- All we have left is love. All we have left in the hell that is Syria right now. Through love we shall regain our humanity and a means of expressing love is in art. Art has become my objective.
The words above was in fact a much longer, beautifully winding impromtu monologue on the necessity of looking for the best in man, when everything is at its worst and spoken by Muhamad Ataya, who as a documentarist is following five Syrian artists in exile. We in turn did not even dare take out a smartphone to film the one, who had till then never spoken nor been documented himself.
We would not dare interrupt what had suddenly turned into that rare embodiment of a now. This was Adorno's appeal how critical art has a greater role to play than ever, spoken while surrounded by the exhibition walls of Animated Images by Sulafa Hijazi:
The above video was made by Sulafa herself, as were the "stills" as they are of her artworks printed in "Lenticular print technique". Each image moves with us in the room transposing or transforming the bodies therein.
Apart from the one notable exception of the exposed women - exposed but without the right to express themselves - the body is every time the male. A human form, which is not allowed to show emotion according to our cultural mores, whereas the female body already has its victimization. The effect is thus all the greater before us.
|Winsor McCay, When Black Death Rode, 1919?|
The outlined body is historically linked to mass man at the opening of the 20th century. The stark white emptiness within every human form present in the dense drawings by Winsor McCay is just as terrifying in Sulafa Hijazi's work. Both artists manifest a danger against humanity by way of keeping intact the human form - the outline - while exposing the lack of anything within; the impact of which is all the stronger by being reflected in large numbers.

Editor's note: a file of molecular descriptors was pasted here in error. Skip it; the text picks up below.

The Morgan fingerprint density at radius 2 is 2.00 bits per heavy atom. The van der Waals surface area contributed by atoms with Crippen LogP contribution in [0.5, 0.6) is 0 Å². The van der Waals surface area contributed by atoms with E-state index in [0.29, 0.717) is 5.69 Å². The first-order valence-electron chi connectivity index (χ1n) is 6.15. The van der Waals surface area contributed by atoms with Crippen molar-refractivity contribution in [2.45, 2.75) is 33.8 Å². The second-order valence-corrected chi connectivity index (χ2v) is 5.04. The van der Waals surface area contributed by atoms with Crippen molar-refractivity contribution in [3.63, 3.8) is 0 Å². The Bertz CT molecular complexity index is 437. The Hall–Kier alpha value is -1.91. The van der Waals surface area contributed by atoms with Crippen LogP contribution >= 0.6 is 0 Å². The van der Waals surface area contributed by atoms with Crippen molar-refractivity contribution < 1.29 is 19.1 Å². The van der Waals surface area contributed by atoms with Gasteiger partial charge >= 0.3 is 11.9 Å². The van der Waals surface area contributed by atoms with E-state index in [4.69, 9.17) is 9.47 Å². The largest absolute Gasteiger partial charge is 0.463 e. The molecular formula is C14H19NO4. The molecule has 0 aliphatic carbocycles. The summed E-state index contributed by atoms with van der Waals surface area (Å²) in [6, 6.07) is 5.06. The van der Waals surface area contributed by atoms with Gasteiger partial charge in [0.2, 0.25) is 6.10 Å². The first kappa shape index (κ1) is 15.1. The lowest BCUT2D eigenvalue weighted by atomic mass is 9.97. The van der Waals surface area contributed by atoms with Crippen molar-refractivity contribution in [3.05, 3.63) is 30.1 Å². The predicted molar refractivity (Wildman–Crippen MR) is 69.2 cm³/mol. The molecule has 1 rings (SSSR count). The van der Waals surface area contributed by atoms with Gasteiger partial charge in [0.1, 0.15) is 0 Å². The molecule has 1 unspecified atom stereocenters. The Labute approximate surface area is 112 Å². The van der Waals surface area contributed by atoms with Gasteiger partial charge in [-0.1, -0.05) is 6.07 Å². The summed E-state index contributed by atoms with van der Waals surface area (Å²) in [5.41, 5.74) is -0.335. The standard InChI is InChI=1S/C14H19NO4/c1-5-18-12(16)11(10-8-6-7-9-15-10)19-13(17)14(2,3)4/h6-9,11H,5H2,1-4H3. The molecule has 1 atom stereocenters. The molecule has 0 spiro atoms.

The stark emptiness is all the more striking to our eyes when seeing the suffering taking place. Wiping off someone's identity is a violent act. Yet, we watch just as we see the pattern forming from repeating the same tiny format image within each frame, bringing to mind the texturing, with which Sulafa has always been working. They have blossomed into their own tale, or rather exactly not, as it happens.
We crave images.
We crave images to a degree that we make their subject matter extinct. Directly so in the sense that they lose their distinctive meaning while transforming into decorative patterns before us. But these were photos of war machinery found on the Internet, documentary material in which their drivers showed them off for their structural beauty, dedicating themselves to their care. We are willingly seduced, ignoring all context.
|Winsor McCay, His Best Customer, 1917.|
This is all created by us. We are the ones, who set the violence into motion when we walk by - the dangling from the noose and wiping off the face. Just as we set off the embrace of our new collective identity: Our grandfather as it is in the very first pixeled body.
All the while there is a necessity to our digital existence. The Syrian diaspora needs social media to stay in contact and keep finding a reason for living. The most layered of the prints is of smartphones upon smartphones of which the repeated image is of Sulafa herself.
The critical self-reflecting art. Muhamad spoke of its necessity, prompted by Sulafa's very artworks there at the very center of the floor of her exhibition. This is the living example of the dignity for which the Syrians have been aspiring. And the grandest thing of all is that it is an aspiration for dignity they have been setting forward on behalf of us all.
The artworks shown are courtesy of Sulafa Hijazi and must not be reproduced without her permission. All photos were taken by Sulafa.